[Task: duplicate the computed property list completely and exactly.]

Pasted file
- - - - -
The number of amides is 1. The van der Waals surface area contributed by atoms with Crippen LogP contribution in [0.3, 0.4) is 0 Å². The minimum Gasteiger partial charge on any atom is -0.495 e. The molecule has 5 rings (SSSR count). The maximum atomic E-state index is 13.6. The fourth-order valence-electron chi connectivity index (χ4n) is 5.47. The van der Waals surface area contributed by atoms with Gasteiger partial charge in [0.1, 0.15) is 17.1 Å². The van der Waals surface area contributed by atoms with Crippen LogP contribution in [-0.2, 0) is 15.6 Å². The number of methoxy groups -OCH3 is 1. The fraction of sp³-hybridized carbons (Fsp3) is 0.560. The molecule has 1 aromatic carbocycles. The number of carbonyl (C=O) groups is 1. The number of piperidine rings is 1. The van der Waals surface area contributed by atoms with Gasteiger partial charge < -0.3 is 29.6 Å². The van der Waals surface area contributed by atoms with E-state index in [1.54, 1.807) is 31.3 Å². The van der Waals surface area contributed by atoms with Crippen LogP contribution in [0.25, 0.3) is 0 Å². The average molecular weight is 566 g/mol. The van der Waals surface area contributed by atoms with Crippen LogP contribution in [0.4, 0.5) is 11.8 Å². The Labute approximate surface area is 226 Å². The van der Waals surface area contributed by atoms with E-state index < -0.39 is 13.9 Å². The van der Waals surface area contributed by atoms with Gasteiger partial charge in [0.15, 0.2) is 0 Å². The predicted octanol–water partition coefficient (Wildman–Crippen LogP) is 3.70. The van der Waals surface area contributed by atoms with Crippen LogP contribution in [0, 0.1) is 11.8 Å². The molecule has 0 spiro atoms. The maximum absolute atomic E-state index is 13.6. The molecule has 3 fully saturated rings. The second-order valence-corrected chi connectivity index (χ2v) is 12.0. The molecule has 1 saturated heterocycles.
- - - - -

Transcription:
The number of amides is 1. The van der Waals surface area contributed by atoms with Crippen LogP contribution in [0.3, 0.4) is 0 Å². The minimum Gasteiger partial charge on any atom is -0.495 e. The molecule has 5 rings (SSSR count). The maximum atomic E-state index is 13.6. The fourth-order valence-electron chi connectivity index (χ4n) is 5.47. The van der Waals surface area contributed by atoms with Gasteiger partial charge in [0.1, 0.15) is 17.1 Å². The van der Waals surface area contributed by atoms with Crippen LogP contribution in [-0.2, 0) is 15.6 Å². The number of methoxy groups -OCH3 is 1. The fraction of sp³-hybridized carbons (Fsp3) is 0.560. The molecule has 1 aromatic carbocycles. The number of carbonyl (C=O) groups is 1. The number of piperidine rings is 1. The van der Waals surface area contributed by atoms with Gasteiger partial charge < -0.3 is 29.6 Å². The van der Waals surface area contributed by atoms with E-state index in [1.54, 1.807) is 31.3 Å². The van der Waals surface area contributed by atoms with Crippen LogP contribution in [0.25, 0.3) is 0 Å². The average molecular weight is 566 g/mol. The van der Waals surface area contributed by atoms with Crippen LogP contribution in [0.4, 0.5) is 11.8 Å². The Labute approximate surface area is 226 Å². The van der Waals surface area contributed by atoms with E-state index < -0.39 is 13.9 Å². The van der Waals surface area contributed by atoms with Gasteiger partial charge in [0.15, 0.2) is 0 Å². The predicted octanol–water partition coefficient (Wildman–Crippen LogP) is 3.70. The van der Waals surface area contributed by atoms with Crippen LogP contribution in [0, 0.1) is 11.8 Å². The molecule has 0 spiro atoms. The maximum absolute atomic E-state index is 13.6. The molecule has 3 fully saturated rings. The second-order valence-corrected chi connectivity index (χ2v) is 12.0. The molecule has 1 saturated heterocycles.